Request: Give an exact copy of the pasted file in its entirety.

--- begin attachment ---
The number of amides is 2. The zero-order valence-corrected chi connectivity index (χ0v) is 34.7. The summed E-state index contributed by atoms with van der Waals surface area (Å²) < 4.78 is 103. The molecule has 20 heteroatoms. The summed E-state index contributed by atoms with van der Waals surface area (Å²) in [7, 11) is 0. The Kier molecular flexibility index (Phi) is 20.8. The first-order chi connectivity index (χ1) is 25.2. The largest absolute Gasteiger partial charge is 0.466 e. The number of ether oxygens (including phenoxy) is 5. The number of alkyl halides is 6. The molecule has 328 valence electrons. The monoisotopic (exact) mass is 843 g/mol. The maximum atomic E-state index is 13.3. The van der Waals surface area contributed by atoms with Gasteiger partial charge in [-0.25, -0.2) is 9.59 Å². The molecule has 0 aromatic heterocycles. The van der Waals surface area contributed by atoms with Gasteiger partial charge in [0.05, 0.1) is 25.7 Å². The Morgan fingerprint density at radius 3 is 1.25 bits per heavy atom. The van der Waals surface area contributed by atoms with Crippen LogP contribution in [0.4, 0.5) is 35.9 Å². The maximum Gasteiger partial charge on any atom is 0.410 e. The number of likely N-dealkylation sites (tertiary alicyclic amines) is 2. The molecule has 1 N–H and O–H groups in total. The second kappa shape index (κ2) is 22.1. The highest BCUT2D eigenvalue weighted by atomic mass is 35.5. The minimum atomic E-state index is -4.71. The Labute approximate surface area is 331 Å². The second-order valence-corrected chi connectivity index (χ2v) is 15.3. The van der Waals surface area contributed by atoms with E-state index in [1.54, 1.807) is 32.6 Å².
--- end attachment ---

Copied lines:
The number of amides is 2. The zero-order valence-corrected chi connectivity index (χ0v) is 34.7. The summed E-state index contributed by atoms with van der Waals surface area (Å²) < 4.78 is 103. The molecule has 20 heteroatoms. The summed E-state index contributed by atoms with van der Waals surface area (Å²) in [7, 11) is 0. The Kier molecular flexibility index (Phi) is 20.8. The first-order chi connectivity index (χ1) is 25.2. The largest absolute Gasteiger partial charge is 0.466 e. The number of ether oxygens (including phenoxy) is 5. The number of alkyl halides is 6. The molecule has 328 valence electrons. The monoisotopic (exact) mass is 843 g/mol. The maximum atomic E-state index is 13.3. The van der Waals surface area contributed by atoms with Gasteiger partial charge in [-0.25, -0.2) is 9.59 Å². The molecule has 0 aromatic heterocycles. The van der Waals surface area contributed by atoms with Gasteiger partial charge in [0.05, 0.1) is 25.7 Å². The Morgan fingerprint density at radius 3 is 1.25 bits per heavy atom. The van der Waals surface area contributed by atoms with Crippen LogP contribution in [0.4, 0.5) is 35.9 Å². The maximum Gasteiger partial charge on any atom is 0.410 e. The number of likely N-dealkylation sites (tertiary alicyclic amines) is 2. The molecule has 1 N–H and O–H groups in total. The second kappa shape index (κ2) is 22.1. The highest BCUT2D eigenvalue weighted by atomic mass is 35.5. The minimum atomic E-state index is -4.71. The Labute approximate surface area is 331 Å². The second-order valence-corrected chi connectivity index (χ2v) is 15.3. The van der Waals surface area contributed by atoms with E-state index in [1.54, 1.807) is 32.6 Å².